as Kate Croy in THE WINGS OF THE DOVE (1997)

In early 1900s London, Kate Croy lives under the careful watch of her domineering Aunt Maude, who is determined that the woman does not follow in the path of her recently deceased mother, whose dissolute husband, squandered her wealth. Maude wants Kate to marry the well-off Lord Mark, who has a title and estates, despite the fact that Kate does not love him. Kate is dependent on her wealthy aunt's goodwill, but abandons her plans to defy her aunt when she is reminded that her father is at Maud's mercy as well.  

"I know that it must be difficult to write when you’re with her all the time, but please try; if only to reassure me. In my head I follow you around the streets and canals. Sometimes I even see you touch her, and I’m suddenly scared. Even if you don’t write back, read this letter again and again. And every time she looks at you, and every time she smiles… Don’t forget I love you more"
                                         - Kate Croy

Helena Bonham Carter received her first and only Oscar nomination in the Best Actress category for her performance as Kate Croy, an impoverished British woman, trapped by her wealthy aunt, the latter aware of Kate's clandestine affair with Merton Densher a young man with no money, and threatens her with expulsion unless she breaks off the relationship, adding that she will also stop giving handouts to her father, Kate has no choice but to obey, and Merton disappears from her life. Helena Bonham Carter perfectly embodies the tragic heroine both romantic, impulsive and free-spirited, and she manages to give a very deep and touching performance.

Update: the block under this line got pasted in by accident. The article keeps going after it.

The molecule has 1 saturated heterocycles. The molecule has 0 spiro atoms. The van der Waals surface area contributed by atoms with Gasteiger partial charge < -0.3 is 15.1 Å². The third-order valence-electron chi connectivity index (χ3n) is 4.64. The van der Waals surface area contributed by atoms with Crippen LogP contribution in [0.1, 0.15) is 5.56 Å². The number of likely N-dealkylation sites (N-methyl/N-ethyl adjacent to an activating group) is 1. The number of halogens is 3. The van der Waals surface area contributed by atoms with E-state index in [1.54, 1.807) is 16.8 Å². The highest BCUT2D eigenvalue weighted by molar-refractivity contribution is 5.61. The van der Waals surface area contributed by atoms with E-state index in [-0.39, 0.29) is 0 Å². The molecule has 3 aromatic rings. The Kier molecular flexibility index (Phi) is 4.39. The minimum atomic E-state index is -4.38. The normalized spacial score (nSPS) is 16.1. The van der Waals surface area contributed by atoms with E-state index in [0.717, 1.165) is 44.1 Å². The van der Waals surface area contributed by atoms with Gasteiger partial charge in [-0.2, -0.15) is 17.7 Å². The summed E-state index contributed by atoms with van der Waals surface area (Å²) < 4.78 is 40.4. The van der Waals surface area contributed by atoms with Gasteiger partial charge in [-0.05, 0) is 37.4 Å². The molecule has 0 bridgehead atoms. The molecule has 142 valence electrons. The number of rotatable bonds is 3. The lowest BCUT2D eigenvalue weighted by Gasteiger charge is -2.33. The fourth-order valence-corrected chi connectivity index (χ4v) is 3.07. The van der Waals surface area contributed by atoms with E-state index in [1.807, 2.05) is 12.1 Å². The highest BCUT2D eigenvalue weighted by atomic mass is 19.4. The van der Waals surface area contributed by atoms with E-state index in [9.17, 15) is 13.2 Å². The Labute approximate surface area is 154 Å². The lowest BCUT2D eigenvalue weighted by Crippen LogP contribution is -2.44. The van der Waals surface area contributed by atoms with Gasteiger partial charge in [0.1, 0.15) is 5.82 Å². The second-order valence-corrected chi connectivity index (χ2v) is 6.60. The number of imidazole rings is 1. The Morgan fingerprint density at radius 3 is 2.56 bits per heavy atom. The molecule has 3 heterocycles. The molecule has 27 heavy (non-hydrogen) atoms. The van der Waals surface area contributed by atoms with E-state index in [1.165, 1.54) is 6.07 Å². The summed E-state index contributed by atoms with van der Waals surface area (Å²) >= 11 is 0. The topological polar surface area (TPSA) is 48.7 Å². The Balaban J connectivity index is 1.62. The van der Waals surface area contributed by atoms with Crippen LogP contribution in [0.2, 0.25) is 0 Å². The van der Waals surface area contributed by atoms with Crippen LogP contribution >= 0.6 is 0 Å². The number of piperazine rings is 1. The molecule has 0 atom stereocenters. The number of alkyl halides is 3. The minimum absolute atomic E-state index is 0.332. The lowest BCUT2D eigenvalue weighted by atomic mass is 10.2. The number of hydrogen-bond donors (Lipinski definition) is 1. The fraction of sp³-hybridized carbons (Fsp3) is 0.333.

She takes high risks and adds a very haunting and fragile side to her portrayal, allowing us to be affected by her torments and her love for Merton. When she meets Merton again at a party, her face is clear and tells us everything, she tries to hide her emotions, but she can’t and she suddenly becomes so vulnerable. It’s a very heartbreaking scene, because she knows that she loves him but she can’t be with him. Then Kate is introduced to Millie Theale, an American orphan and heiress. When Kate learns that Millie is fatally ill, the latter provides Kate with not only a trip to Venice, but an opportunity to break free of her aunt and her poverty. At this right moment, Kate Croy becomes a more complex and unusual character, and Helena Bonham Carter shows this paradox quite perfectly. Kate Croy appears kind and lovely, but also jealous, bitter and manipulative. The fictional character of Kate Croy is a very ambiguous one, and Helena Bonham Carter brings brilliantly all the complexity to her interpretation. Until the very end, we are still wondering: Does Kate really care about Millie? Or is this just a question of money? – We never really know her true intentions. This is the true testament of a great performance. The last scene between Merton and Kate is raw and brutal: full of despair and hardness. We easily understand that finally they are both trapped, and that their relation will never be the same.  

"Bonham Carter never allows the audience to lose the feeling that Kate truly does care about Milly--it's just that she cares about herself even more."
                                                                                               - The Movie Report

Helena Bonham Carter gives a first rate-performance, She manages to portray the human emotions that lead Kate to make her choices and never fails showing us all the impulsivity and the complexity of her character. 



  1. This is one of my favourite performances ever. Helena is a wonderful actress, and is just perfect as Kate. She easily is the best between 1997 nominees, even though Dame Judi, Kate Winslet and Helen Hunt delivered excellent performances. I hope she will be you pick!

  2. I love her, what an endlessly brilliant, fascinating performance.

  3. A briliant performance by one of my favourite actresses. I'm so glkad you apreciated this incredibly complex and ambiguous performance. One of the things I've always admired about HBC is her hability to infuse her performances in period roles such as Howards End, The Wings of the Dove and A Room with a View, with a certain ambiguity and darkness. To me she is clearly the best of the 1997 nominees. Loved your review by the way.

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